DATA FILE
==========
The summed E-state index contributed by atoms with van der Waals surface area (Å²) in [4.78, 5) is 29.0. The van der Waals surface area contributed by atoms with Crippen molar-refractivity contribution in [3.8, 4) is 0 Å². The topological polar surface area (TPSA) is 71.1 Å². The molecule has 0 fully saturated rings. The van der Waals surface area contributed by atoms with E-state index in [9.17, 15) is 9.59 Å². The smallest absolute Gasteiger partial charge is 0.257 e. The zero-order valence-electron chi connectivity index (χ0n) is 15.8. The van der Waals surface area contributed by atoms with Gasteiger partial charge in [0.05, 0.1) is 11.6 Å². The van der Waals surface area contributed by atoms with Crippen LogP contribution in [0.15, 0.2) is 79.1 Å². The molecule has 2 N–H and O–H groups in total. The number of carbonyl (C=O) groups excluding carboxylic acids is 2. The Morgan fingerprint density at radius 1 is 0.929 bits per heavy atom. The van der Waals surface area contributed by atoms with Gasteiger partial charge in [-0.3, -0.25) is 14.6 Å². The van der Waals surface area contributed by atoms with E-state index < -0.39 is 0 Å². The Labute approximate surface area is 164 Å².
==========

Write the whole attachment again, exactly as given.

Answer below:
The summed E-state index contributed by atoms with van der Waals surface area (Å²) in [4.78, 5) is 29.0. The van der Waals surface area contributed by atoms with Crippen molar-refractivity contribution in [3.8, 4) is 0 Å². The topological polar surface area (TPSA) is 71.1 Å². The molecule has 0 fully saturated rings. The van der Waals surface area contributed by atoms with E-state index in [9.17, 15) is 9.59 Å². The smallest absolute Gasteiger partial charge is 0.257 e. The zero-order valence-electron chi connectivity index (χ0n) is 15.8. The van der Waals surface area contributed by atoms with Gasteiger partial charge in [0.05, 0.1) is 11.6 Å². The van der Waals surface area contributed by atoms with Crippen LogP contribution in [0.15, 0.2) is 79.1 Å². The molecule has 2 N–H and O–H groups in total. The number of carbonyl (C=O) groups excluding carboxylic acids is 2. The Morgan fingerprint density at radius 1 is 0.929 bits per heavy atom. The van der Waals surface area contributed by atoms with Gasteiger partial charge in [-0.3, -0.25) is 14.6 Å². The van der Waals surface area contributed by atoms with E-state index < -0.39 is 0 Å². The Labute approximate surface area is 164 Å².